I’m just a pup in my kanji practice, but I thought I’d share some ways to make mnemonics more systematic.
On’yomi readings are older. They come from China. I picture China as an ancient countryside. This is the landscape in which I picture all my on’yomi mnemonics.
Kun’yomi readings come after on’yomi, historically (I know it’s quite a bit more complex than that, but bear with me). So I picture the mnemonics in modern-day Tokyo (I see a city block). After a while, I notice that kana just feel out of place in the Chinese countryside; they “pull” me into Tokyo.
Let’s take 日. In on’yomi, there are two readings. For each, I picture an antique-looking woodblock print of the sun, which is on an old easel in the older landscape. Also on the print is either a portrait of Nietzsche (にち) or someone doing ju-jitsu (じつ）(not the official mnemonic, but it will do). Then I can activate those secondary images for different on’yomi combinations. For instance, which 何日 (what day), I think of the little portrait of the philosopher Nietzsche wondering: what day? (The image of what, of uncertainty, is a nice disk of naan flatbread floating like a thought bubble.) For 近日 (soon, in a few days), I picture my country kin, pressed all close together, looking at the tiny ju-jitsu dude on the sun print and thinking: Soon, soon he will be victorious.
Meanwhile, for the kun’yomi reading of 日, I picture the same sun, but no longer an antique print, looking over my city block of Tokyo. Now that it is real and modern, it puts out tremendous heat (ひ). I can see the fire (火) coming off the sun. Those are the meanings so far; it looks like there are many kanji/vocab that use ひ, and I will add them in some way to the Tokyo sun as needed.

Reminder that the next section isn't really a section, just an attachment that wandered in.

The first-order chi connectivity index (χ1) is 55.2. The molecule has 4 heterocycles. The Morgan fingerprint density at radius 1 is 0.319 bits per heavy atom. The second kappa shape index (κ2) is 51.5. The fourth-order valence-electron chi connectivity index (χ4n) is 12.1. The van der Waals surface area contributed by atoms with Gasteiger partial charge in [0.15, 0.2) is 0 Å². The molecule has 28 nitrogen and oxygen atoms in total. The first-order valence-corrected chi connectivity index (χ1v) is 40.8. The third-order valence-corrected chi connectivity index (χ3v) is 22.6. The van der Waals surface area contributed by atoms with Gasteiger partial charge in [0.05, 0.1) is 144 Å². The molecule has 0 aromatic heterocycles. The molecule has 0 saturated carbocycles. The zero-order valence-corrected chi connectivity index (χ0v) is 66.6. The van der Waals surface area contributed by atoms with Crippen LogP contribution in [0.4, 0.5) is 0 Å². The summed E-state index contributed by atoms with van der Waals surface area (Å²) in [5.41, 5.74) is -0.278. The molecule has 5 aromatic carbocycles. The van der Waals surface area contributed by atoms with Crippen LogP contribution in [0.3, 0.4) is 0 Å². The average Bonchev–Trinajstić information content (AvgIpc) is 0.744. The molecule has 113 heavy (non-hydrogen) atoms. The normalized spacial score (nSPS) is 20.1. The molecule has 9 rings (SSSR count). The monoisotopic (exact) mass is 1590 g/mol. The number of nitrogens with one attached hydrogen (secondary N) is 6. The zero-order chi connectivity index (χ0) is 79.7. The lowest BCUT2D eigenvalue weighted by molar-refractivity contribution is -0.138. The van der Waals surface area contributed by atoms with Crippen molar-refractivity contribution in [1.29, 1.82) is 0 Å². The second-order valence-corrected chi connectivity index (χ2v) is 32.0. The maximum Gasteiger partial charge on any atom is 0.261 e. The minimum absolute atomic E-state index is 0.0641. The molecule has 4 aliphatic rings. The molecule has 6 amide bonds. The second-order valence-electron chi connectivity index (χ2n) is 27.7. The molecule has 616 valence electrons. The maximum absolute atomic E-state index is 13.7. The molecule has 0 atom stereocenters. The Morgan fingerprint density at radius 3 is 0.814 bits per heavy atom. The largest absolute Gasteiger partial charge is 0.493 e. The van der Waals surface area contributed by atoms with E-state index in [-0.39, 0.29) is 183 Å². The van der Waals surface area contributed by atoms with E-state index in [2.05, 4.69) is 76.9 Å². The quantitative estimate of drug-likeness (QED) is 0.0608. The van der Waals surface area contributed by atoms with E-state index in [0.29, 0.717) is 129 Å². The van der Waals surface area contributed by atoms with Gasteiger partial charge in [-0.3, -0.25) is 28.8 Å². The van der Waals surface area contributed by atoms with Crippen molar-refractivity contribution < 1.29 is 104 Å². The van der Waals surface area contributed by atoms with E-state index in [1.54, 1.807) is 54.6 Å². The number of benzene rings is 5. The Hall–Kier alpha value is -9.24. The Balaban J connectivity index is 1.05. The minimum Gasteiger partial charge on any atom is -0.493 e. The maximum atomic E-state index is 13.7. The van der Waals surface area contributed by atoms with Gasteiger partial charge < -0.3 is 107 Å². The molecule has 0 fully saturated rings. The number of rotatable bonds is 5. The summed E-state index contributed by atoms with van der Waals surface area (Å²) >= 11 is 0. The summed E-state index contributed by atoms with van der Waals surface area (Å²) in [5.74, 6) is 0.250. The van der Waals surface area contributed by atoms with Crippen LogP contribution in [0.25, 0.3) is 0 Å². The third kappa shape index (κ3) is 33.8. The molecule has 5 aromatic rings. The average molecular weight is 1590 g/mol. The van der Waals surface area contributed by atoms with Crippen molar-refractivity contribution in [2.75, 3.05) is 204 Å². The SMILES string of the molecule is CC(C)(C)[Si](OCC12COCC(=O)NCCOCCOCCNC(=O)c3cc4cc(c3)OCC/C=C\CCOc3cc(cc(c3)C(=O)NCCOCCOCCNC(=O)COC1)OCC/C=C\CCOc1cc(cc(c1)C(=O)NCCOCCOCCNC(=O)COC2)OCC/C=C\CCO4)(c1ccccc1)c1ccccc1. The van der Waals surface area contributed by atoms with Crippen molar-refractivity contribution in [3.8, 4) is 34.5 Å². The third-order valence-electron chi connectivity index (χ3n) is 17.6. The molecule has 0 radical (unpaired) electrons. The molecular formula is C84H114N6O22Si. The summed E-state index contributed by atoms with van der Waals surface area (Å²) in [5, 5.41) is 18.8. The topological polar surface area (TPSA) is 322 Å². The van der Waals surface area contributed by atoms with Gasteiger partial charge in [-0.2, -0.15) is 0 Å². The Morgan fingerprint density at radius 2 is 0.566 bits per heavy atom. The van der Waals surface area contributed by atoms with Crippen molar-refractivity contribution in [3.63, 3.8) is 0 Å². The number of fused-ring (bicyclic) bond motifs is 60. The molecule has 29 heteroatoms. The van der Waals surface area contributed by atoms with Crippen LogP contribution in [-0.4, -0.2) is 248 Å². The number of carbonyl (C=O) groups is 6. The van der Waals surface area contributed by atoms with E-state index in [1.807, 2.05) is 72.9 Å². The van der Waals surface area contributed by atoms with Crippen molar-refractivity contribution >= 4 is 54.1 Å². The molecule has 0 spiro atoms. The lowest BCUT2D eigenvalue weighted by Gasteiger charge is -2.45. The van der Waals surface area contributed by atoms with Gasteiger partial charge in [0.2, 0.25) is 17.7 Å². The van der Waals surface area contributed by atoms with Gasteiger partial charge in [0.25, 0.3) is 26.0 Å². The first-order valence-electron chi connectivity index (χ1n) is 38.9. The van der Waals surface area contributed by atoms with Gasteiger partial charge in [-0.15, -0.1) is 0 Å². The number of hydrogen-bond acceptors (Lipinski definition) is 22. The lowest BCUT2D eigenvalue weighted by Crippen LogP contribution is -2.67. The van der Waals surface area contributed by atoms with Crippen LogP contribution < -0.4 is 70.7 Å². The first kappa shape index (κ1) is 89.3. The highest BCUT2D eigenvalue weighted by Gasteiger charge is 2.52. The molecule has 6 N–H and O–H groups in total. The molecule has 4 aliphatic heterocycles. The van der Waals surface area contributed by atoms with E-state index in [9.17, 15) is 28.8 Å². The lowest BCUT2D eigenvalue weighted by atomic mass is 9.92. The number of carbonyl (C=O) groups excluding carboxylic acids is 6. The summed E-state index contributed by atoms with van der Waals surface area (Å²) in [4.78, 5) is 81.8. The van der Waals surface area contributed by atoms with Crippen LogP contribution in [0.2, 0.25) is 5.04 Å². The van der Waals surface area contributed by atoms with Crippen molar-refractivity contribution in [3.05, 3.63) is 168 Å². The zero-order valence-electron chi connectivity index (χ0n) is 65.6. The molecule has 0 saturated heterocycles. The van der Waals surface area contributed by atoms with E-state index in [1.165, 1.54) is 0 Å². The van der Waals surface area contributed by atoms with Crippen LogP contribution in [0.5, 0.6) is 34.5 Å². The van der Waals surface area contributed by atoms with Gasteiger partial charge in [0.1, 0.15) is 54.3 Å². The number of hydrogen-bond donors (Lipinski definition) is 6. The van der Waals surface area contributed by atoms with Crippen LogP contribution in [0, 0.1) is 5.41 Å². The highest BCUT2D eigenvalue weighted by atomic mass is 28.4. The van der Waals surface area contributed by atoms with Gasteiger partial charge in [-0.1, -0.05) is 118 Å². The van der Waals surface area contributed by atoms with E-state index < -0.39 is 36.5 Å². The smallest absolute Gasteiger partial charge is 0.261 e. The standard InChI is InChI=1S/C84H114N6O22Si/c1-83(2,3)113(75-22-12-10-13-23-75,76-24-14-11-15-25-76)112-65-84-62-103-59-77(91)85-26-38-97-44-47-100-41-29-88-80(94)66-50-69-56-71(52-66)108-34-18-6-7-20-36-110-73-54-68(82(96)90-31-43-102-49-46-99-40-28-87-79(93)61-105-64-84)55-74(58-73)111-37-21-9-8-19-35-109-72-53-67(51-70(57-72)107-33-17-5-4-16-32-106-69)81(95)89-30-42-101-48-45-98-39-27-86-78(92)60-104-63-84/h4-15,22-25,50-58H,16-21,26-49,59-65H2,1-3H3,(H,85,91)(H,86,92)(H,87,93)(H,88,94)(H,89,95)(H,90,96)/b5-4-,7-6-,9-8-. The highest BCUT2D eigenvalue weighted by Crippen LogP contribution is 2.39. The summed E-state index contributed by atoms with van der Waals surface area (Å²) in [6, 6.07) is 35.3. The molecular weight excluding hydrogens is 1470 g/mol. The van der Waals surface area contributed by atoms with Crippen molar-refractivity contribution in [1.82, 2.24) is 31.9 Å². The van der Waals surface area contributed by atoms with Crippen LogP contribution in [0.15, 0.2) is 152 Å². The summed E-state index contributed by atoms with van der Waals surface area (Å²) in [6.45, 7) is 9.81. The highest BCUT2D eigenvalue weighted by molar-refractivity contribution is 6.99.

I think it is important to always use the same mnemonic for the same reading, even for different kanji. For instance, I really picture the country kin, pressed close together. They are also covered in gold (金). I’m sure another kanji will get the reading きん and I will add that meaning to the country kin.
I also think that alternate readings need to attach the same object, like the Nietzsche or ju-jitsu images on the print of the sun.
I also have my additions for those little rendaku or gemination (I had to look it up — it’s the term for the little つ, like in きって). I think of rendaku as a softening of hard consonants, so I put a fuzz (preferable a fuzzy hat) on whatever gets rendaku’d. For instance, in かき氷 (かきごおり) I picture an ice sculpture of the exciting Canadian singer Corey Hart being shaved while wearing a fuzzy hat – I picture the fuzzy hat being shaved. This is in Tokyo, of course. For gemination, usually the image in the mnemonic gets cut in half.
The advantages of putting these mnemonics into these two pieces of scenery, for me, are:
- I know whether a reading is on’yomi or kun’yomi, because I can see the scene in my mind. After a short while they feel completely different.
- Everything I’m supposed to remember is in one place. I don’t separately remember the close country kin and the ju-jitsu figure as separate images; I remember them in one little “skit” and they begin to flow together.
- When the day comes that I hear きん, I will picture close people in gold (along with the later readings I’m sure are coming), and I will have access to all those readings on one image.
Anyway, use what you will!